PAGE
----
Virtual Reality: Queen’s Brian May Has Created A Cardboard Rival

Brian May

By James DeRuvo (doddleNEWS)

Queen’s Bryan May is a genius, and not just because he’s a guitar virtuoso. No, the lead guitarist of the British rock band is also a literal rocket scientist … ok technically astrophysicist. He can now add inventor to that, as he’s designed a 3D virtual reality viewer that can fit in your pocket, and rivals Google Cardboard.

“I think ultimately virtual reality will change the world, because you’ll be able to build exactly what you want and have everything in [the virtual world] that you love and cherish, and you will feel like you can touch and you can hear and you can interact with them.” – Brian May, CNET

Brian May The Owl VR
Brian May’s The Owl VR viewer

May calls his new 3D printed invention The Owl, and like Cardboard, you can unfold it, slide a mobile device into it and enjoy 3D, 360°virtual and augmented reality videos and photos, just like Google Cardboard.

May designed The Owl after a life-long fascination with Stereoscopic imagery. Since he was child, May was intrigued with how our brain and imagination can create the illusion of depth by placing two images close together in front of our eyes, something that our eyes do every day with the world around us. “We get two different views of the universe every second of our lives,” May says.

Using the old Victorian stereoscopic viewers as his inspiration to create The Owl, May says that “there’s no better way to experience 3D than the Victorian way.” And while is shares that spirit with Cardboard, the main difference between The Owl and Google’s viewer is that May’s design is very spartan with materials.

With open sides and no top, so that users can more easily access the phone’s touch screen, The Owl can be collapsed and placed in your back pocket until you need it. The phone’s adapter can slide forward and backward to adjust the focus and depth of field for the 3D effect. But in addition, May says that the back of The Owl’s phone adapter can be removed, and it can be used to view old world stereoscopic images from books.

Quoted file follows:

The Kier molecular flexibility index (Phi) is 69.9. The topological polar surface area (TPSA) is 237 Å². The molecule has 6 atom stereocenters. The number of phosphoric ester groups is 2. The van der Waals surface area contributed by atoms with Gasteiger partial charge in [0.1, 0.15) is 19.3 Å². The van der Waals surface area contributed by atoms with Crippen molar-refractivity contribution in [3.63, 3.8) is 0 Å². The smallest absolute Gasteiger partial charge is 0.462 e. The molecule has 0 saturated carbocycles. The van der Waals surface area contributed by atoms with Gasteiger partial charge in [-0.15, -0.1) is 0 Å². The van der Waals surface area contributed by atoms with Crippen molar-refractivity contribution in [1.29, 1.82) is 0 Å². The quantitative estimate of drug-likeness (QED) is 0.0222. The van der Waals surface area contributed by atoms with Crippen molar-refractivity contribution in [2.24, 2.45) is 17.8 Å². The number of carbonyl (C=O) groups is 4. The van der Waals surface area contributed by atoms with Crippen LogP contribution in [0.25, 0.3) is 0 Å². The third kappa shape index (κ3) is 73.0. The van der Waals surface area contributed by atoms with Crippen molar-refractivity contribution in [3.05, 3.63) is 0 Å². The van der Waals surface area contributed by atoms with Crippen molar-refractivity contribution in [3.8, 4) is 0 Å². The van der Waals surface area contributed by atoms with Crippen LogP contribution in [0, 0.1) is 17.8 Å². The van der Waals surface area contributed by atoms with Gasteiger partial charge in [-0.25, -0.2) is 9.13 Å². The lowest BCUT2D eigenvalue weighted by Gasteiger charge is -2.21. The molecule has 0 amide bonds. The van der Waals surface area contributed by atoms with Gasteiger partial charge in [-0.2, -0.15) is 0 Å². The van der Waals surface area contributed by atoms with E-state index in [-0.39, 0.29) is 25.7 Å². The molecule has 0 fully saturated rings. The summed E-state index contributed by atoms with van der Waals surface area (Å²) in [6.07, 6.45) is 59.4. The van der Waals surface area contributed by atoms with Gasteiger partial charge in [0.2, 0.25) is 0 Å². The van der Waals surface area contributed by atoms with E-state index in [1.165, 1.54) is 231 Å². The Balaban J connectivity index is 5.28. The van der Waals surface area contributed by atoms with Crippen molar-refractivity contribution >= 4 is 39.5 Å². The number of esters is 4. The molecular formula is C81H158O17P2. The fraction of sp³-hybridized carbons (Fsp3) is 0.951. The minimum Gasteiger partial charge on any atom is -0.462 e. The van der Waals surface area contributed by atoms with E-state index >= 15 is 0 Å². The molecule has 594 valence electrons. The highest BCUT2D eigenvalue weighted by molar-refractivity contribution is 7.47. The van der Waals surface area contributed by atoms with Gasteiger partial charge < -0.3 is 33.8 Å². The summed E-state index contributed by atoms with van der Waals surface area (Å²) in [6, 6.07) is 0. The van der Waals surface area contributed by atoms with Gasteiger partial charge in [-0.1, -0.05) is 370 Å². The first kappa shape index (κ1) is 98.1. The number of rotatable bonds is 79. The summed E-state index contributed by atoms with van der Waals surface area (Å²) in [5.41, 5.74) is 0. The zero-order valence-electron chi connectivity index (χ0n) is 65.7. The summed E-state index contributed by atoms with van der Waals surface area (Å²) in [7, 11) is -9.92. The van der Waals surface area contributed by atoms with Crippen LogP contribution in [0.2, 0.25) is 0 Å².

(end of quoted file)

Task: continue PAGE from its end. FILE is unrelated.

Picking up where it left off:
May also says that virtual reality’s true potential isn’t necessarily in entertainment, so much as educational.

“It’s a way of educating people like never before,” he said. “You can put people in a situation they would never otherwise be in. You could be an astronaut flying in space.”

May believes that virtual reality will ultimately change the world as people can actually walk in the shoes of another, and be reminded just what a wonderful world we live in by seeing it from another perspective.

But the guitarist and inventor also warns that the feelings that virtual reality will create in people could become addictive, and that there will be a dark side. “… when you come out of it you feel a tug, a sort of nostalgia, a feeling that you’ve lost something … and I think eventually people won’t want to come out. We have to deal with that.”

Maybe. But I’m sure he wouldn’t fault me if I watched Freddie Mercury strut his stuff on the stage with him at Wembly should the need arise. To do that, you can pick up The Owl at London Stereoscopic Company, which he is an investor of (you can also pick it up at Amazon for around $30).

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Doddlenews is the news division of the Digital Production Buzz, a leading online resource for filmmakers, covering news, reviews and tutorials for the video and film industry, along with movie and TV news, and podcasting.

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